(COLLEGE STATION, TX) — Arthur E. Johnson, Ph.D., distinguished professor of molecular and cellular medicine at the Texas A&M Health Science Center College of Medicine, recently was awarded the 2006 JoAnn Treat Research Award for Excellence from the Texas A&M Research Foundation.

Dr. Johnson holds the Wehner-Welch Foundation Chair in the College of Medicine and also serves on the faculty at Texas A&M University as a distinguished professor of chemistry and professor of biochemistry and biophysics.

Along with the award, Dr. Johnson received $10,000 and a commemorative plaque. He will also have his name inscribed on the JoAnn Treat commemorative glass vase displayed in the Research Foundation lobby.

“So many of the things researchers do are subject to high criticism, such as publications and grants,” Dr. Johnson said. “But, I was really happy to win this award because it is great to get positive reinforcement. And, although I’m the one who gets named, the reason this award came in my direction is because I’ve been able to convince such intelligent people to work in my lab with me.”

The JoAnn Treat Research Award for Excellence was established by the Board of Trustees of the Texas A&M Research Foundation to recognize excellence by a faculty member for his or her accomplishments in research. The award also serves to acknowledge a faculty member’s exceptional contributions that have significantly advanced knowledge in his or her area of research during the past five years. It is bestowed every year to a faculty member whose research is administered through the Texas A&M Research Foundation.

“I’ve been in academic medicine for my entire career,” said Christopher C. Colenda, M.D., M.P.H., Jean and Thomas McMullin Dean of the HSC-COM. “In that time, he is the most distinguished scientist that I have ever met. Receiving the JoAnn Treat Research Award is well deserved, and I anticipate that other significant awards will come Dr. Johnson’s way in the future.”

Dr. Johnson’s research focuses primarily on two different biochemical processes: the movement of proteins through or into a membrane and the creation of holes in mammalian cell membranes by bacterial protein toxins. To understand how these processes are accomplished and regulated at the molecular level,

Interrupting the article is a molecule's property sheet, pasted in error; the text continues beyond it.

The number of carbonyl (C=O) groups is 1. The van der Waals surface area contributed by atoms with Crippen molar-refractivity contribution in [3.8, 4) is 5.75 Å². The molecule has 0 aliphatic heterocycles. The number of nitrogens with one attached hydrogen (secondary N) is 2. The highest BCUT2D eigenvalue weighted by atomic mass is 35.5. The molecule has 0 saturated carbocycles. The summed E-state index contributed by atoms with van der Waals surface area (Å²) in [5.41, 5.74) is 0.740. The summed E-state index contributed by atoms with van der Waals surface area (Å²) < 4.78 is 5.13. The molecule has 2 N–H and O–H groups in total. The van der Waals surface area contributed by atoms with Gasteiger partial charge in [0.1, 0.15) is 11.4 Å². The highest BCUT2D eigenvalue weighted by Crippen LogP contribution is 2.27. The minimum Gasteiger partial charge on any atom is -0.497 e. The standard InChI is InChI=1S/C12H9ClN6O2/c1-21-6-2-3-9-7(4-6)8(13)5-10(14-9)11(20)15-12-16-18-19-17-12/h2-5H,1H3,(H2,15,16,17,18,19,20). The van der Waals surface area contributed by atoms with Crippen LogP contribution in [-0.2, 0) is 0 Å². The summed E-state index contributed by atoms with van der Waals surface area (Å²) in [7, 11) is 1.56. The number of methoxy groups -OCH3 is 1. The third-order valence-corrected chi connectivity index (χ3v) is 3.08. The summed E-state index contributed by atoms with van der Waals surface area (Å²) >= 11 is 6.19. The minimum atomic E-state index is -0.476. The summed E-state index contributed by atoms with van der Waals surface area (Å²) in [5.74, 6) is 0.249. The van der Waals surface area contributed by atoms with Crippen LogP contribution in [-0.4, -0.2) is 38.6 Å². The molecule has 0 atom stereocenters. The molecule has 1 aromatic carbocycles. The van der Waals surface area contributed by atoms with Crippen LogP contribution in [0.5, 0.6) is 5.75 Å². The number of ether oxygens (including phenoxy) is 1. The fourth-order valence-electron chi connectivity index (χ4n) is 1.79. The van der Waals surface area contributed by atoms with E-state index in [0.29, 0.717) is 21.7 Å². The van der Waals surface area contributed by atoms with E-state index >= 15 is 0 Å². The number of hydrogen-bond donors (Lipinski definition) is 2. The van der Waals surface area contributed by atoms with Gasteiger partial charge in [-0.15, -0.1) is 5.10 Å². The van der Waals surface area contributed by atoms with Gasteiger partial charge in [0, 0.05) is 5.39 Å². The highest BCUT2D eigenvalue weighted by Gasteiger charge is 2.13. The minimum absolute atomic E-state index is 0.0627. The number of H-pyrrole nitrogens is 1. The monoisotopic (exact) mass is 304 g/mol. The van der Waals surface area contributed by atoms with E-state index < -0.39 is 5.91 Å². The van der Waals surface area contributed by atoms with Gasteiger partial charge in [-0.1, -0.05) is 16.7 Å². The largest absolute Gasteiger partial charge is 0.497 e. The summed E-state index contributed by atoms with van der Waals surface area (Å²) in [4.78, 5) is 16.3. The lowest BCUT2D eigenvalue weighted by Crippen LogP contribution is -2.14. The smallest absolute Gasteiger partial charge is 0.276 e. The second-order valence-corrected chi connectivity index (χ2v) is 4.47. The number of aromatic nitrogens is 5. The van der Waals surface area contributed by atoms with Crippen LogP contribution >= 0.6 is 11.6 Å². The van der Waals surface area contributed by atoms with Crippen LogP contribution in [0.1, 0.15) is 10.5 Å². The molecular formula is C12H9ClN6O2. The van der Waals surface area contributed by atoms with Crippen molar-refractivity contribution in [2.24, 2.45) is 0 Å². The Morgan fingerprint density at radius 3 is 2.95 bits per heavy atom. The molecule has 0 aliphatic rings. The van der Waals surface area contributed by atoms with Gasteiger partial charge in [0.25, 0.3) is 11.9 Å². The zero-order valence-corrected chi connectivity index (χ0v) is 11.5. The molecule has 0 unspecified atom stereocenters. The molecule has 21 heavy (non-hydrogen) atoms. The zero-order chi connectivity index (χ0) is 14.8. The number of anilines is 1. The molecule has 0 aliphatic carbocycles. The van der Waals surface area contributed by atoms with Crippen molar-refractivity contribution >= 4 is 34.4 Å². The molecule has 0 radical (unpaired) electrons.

Dr. Johnson’s lab has employed a variety of biophysical, biochemical and other techniques to examine the interactions and molecular architecture of free and membrane-bound macromolecular complexes, as well as changes in structure that are functionally important.

Dr. Johnson has authored more than 130 full-length scientific publications and received more than $12.1 million in research support from external (non-university) agencies such as the National Institutes of Health (NIH), National Science Foundation (NSF) and American Heart Association. He is currently funded by three NIH grants and will receive an additional $640,000 over five years from a new NSF grant that began Sept. 1.

Dr. Johnson received a B.S. in Chemistry from the California Institute of Technology in 1964 and a Ph.D. in Chemistry at the University of Oregon in 1973. Following postdoctoral research at Columbia University on a Helen Hay Whitney Fellowship, he joined the faculty of the Department of Chemistry and Biochemistry at the University of Oklahoma in 1977, where he was named the Grayce B. Kerr Centennial Chair in 1992 before moving to College Station in 1994.

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